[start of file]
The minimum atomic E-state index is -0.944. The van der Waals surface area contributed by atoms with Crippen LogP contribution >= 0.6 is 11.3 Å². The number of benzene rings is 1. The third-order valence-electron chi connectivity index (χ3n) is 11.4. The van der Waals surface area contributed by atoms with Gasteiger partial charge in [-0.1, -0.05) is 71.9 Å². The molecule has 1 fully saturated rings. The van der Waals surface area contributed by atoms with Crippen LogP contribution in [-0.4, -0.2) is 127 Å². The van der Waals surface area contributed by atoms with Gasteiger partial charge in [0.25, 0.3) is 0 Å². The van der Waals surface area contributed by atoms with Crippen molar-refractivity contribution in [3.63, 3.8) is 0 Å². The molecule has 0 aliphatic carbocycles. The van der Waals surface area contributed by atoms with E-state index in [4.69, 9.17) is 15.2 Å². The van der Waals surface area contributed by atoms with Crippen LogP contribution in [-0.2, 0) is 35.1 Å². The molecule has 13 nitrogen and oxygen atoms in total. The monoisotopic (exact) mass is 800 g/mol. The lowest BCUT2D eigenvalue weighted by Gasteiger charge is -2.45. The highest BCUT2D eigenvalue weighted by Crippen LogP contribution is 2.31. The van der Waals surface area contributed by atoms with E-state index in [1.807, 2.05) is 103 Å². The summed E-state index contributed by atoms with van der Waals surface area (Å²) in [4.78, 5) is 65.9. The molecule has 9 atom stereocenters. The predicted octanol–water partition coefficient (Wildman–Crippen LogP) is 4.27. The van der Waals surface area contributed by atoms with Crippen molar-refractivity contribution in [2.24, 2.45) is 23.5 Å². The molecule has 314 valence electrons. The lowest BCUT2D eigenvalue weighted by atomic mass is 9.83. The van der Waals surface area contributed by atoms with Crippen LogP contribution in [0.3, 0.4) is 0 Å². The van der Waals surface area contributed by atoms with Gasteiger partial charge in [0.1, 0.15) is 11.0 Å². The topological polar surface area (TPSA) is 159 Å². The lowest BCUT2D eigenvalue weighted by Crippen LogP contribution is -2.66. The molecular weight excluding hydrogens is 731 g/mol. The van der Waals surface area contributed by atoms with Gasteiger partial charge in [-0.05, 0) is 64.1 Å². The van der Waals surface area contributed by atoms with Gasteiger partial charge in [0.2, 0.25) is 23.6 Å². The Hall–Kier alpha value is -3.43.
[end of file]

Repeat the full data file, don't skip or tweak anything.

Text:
The minimum atomic E-state index is -0.944. The van der Waals surface area contributed by atoms with Crippen LogP contribution >= 0.6 is 11.3 Å². The number of benzene rings is 1. The third-order valence-electron chi connectivity index (χ3n) is 11.4. The van der Waals surface area contributed by atoms with Gasteiger partial charge in [-0.1, -0.05) is 71.9 Å². The molecule has 1 fully saturated rings. The van der Waals surface area contributed by atoms with Crippen LogP contribution in [-0.4, -0.2) is 127 Å². The van der Waals surface area contributed by atoms with Gasteiger partial charge in [0.25, 0.3) is 0 Å². The van der Waals surface area contributed by atoms with Crippen molar-refractivity contribution in [3.63, 3.8) is 0 Å². The molecule has 0 aliphatic carbocycles. The van der Waals surface area contributed by atoms with E-state index in [4.69, 9.17) is 15.2 Å². The van der Waals surface area contributed by atoms with Crippen LogP contribution in [-0.2, 0) is 35.1 Å². The molecule has 13 nitrogen and oxygen atoms in total. The monoisotopic (exact) mass is 800 g/mol. The lowest BCUT2D eigenvalue weighted by Gasteiger charge is -2.45. The highest BCUT2D eigenvalue weighted by Crippen LogP contribution is 2.31. The van der Waals surface area contributed by atoms with E-state index in [1.807, 2.05) is 103 Å². The summed E-state index contributed by atoms with van der Waals surface area (Å²) in [4.78, 5) is 65.9. The molecule has 9 atom stereocenters. The predicted octanol–water partition coefficient (Wildman–Crippen LogP) is 4.27. The van der Waals surface area contributed by atoms with Crippen molar-refractivity contribution in [2.24, 2.45) is 23.5 Å². The molecule has 314 valence electrons. The lowest BCUT2D eigenvalue weighted by atomic mass is 9.83. The van der Waals surface area contributed by atoms with Crippen LogP contribution in [0.3, 0.4) is 0 Å². The van der Waals surface area contributed by atoms with Gasteiger partial charge in [0.1, 0.15) is 11.0 Å². The topological polar surface area (TPSA) is 159 Å². The lowest BCUT2D eigenvalue weighted by Crippen LogP contribution is -2.66. The molecular weight excluding hydrogens is 731 g/mol. The van der Waals surface area contributed by atoms with Gasteiger partial charge in [-0.05, 0) is 64.1 Å². The van der Waals surface area contributed by atoms with Gasteiger partial charge in [0.2, 0.25) is 23.6 Å². The Hall–Kier alpha value is -3.43.